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Code and data for "Should geophysicists use the gravity disturbance or the anomaly?"

Oliveira Jr, Vanderlei C; Uieda, Leonardo; Hallam, Kristoffer A T; Barbosa, Valéria C F

Source code and data used to generate the results in the paper "Should geophysicists use the gravity disturbance or the anomaly?" submitted to the journal Geophysics.

This is a snapshot of the git repository:

Instructions for installing dependencies and running the code are in the file.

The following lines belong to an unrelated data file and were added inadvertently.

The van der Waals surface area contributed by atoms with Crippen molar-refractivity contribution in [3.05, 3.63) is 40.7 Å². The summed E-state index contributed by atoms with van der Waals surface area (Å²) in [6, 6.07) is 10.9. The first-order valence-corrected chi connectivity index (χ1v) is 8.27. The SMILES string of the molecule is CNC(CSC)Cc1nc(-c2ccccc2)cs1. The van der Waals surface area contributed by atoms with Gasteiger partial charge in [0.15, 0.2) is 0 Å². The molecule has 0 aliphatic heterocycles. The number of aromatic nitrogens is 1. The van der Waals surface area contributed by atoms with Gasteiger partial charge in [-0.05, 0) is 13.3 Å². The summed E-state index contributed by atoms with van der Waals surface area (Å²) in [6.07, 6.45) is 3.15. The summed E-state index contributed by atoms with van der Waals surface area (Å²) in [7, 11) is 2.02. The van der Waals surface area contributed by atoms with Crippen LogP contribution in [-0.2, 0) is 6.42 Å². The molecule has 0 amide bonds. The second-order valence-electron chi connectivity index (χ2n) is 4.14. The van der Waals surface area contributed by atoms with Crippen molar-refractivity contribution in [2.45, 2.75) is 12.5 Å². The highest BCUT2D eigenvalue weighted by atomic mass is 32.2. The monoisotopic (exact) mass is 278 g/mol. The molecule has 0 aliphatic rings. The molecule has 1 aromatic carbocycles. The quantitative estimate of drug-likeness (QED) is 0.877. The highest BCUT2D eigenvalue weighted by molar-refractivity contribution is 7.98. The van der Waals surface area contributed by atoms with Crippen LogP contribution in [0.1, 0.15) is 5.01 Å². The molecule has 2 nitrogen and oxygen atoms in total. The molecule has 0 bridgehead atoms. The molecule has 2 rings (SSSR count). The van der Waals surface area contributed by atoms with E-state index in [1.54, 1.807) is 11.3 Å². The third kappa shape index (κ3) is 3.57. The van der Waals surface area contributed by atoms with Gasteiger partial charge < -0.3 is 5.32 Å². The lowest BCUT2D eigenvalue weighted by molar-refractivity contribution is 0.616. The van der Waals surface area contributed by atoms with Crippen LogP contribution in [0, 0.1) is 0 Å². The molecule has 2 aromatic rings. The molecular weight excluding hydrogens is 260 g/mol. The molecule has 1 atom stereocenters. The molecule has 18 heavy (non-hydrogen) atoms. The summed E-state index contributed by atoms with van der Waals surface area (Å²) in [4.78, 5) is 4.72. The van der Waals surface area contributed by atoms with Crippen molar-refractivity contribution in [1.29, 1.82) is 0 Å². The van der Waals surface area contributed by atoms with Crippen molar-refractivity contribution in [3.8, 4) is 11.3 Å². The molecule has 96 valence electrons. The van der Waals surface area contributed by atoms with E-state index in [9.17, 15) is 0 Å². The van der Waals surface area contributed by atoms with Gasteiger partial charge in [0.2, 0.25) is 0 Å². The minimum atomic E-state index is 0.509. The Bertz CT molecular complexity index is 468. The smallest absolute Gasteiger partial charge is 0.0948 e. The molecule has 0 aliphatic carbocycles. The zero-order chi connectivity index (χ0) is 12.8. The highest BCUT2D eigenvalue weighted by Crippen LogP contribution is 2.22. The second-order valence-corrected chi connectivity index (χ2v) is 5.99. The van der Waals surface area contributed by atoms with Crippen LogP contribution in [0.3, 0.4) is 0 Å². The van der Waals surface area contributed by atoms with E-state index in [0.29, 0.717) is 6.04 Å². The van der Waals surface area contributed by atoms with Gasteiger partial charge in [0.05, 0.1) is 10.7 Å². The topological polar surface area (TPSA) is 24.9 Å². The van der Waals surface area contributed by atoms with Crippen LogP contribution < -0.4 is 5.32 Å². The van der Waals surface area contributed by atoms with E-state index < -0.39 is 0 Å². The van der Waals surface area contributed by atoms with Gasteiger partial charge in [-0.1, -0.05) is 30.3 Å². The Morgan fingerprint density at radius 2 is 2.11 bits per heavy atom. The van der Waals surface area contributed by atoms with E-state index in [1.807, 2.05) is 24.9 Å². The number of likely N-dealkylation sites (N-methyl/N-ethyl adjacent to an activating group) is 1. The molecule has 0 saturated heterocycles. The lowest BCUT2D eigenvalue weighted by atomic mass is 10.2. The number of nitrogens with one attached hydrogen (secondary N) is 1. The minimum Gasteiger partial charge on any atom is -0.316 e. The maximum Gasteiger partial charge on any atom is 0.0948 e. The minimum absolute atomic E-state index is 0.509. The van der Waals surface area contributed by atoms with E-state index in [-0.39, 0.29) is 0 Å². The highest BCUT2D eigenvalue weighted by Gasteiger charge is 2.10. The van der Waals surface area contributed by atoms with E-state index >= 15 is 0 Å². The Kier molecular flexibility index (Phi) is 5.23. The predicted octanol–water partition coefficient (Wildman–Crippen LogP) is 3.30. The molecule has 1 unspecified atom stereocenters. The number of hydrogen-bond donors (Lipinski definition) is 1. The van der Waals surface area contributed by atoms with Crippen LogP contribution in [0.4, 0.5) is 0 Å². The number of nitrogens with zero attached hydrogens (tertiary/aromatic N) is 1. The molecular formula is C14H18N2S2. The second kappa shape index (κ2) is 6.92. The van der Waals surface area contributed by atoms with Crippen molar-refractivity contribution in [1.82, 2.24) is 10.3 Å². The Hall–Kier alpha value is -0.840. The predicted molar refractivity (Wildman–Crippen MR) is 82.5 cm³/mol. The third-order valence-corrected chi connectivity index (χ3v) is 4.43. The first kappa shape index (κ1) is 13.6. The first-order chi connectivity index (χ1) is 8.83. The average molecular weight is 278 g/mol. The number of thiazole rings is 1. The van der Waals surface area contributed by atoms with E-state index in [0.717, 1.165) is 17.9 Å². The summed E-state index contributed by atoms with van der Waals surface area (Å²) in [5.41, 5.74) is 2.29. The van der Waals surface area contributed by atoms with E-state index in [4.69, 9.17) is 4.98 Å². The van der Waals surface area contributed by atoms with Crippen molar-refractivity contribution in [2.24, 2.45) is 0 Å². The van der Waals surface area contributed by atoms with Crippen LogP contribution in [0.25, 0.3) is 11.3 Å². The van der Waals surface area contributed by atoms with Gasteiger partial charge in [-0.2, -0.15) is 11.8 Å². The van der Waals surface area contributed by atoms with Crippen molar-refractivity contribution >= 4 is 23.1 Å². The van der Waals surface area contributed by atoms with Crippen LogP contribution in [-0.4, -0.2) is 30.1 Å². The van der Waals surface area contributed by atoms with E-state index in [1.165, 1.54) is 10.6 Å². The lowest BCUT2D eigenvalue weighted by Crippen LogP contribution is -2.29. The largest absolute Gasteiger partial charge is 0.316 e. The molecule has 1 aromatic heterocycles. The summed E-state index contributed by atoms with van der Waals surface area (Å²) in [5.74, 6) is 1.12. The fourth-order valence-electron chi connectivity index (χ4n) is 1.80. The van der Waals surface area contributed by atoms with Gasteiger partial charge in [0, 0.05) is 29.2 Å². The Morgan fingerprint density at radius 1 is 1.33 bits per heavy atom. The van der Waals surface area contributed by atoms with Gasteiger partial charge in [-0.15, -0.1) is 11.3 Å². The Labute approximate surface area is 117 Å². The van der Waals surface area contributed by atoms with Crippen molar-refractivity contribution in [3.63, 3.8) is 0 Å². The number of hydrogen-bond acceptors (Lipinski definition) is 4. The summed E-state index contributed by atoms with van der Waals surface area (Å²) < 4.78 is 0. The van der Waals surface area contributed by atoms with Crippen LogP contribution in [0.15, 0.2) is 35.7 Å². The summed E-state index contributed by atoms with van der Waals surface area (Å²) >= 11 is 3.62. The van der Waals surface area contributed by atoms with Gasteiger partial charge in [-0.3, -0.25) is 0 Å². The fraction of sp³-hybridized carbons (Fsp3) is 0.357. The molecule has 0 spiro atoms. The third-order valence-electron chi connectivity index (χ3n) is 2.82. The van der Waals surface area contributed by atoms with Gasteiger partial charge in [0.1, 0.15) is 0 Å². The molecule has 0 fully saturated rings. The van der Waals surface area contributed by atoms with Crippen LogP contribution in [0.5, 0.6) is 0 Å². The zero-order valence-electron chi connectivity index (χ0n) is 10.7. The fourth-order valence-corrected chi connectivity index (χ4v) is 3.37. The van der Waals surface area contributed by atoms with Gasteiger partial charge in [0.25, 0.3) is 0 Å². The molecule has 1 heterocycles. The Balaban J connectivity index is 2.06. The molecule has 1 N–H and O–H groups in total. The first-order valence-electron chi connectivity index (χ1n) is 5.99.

The gravity anomaly is defined as the difference between the Earth's gravity on the geoid and the normal gravity on the reference ellipsoid. Because these quantities are not at the same point, the anomaly contains centrifugal accelerations and cannot be considered a harmonic function. The gravity disturbance is the difference between gravity and normal gravity at the same point. Consequently, the centrifugal effects can be neglected and the disturbance can be considered a harmonic function. This is the premise behind most potential-field data processing techniques (e.g., upward/downward continuation). Unlike the anomaly, the disturbance is due solely to the gravitational effects of geologic sources, making it the most appropriate for geophysical purposes. Use of the gravity anomaly in geophysics carries with it the implicit assumption that it is a good approximation for the gravity disturbance. However, bear in mind that the difference between the gravity disturbance and the free-air anomaly can be larger than 10 mGal worldwide. In fact, we argue that the assumptions made during gravity forward and inverse modeling imply that the quantity being modelled is the disturbance, not the anomaly.


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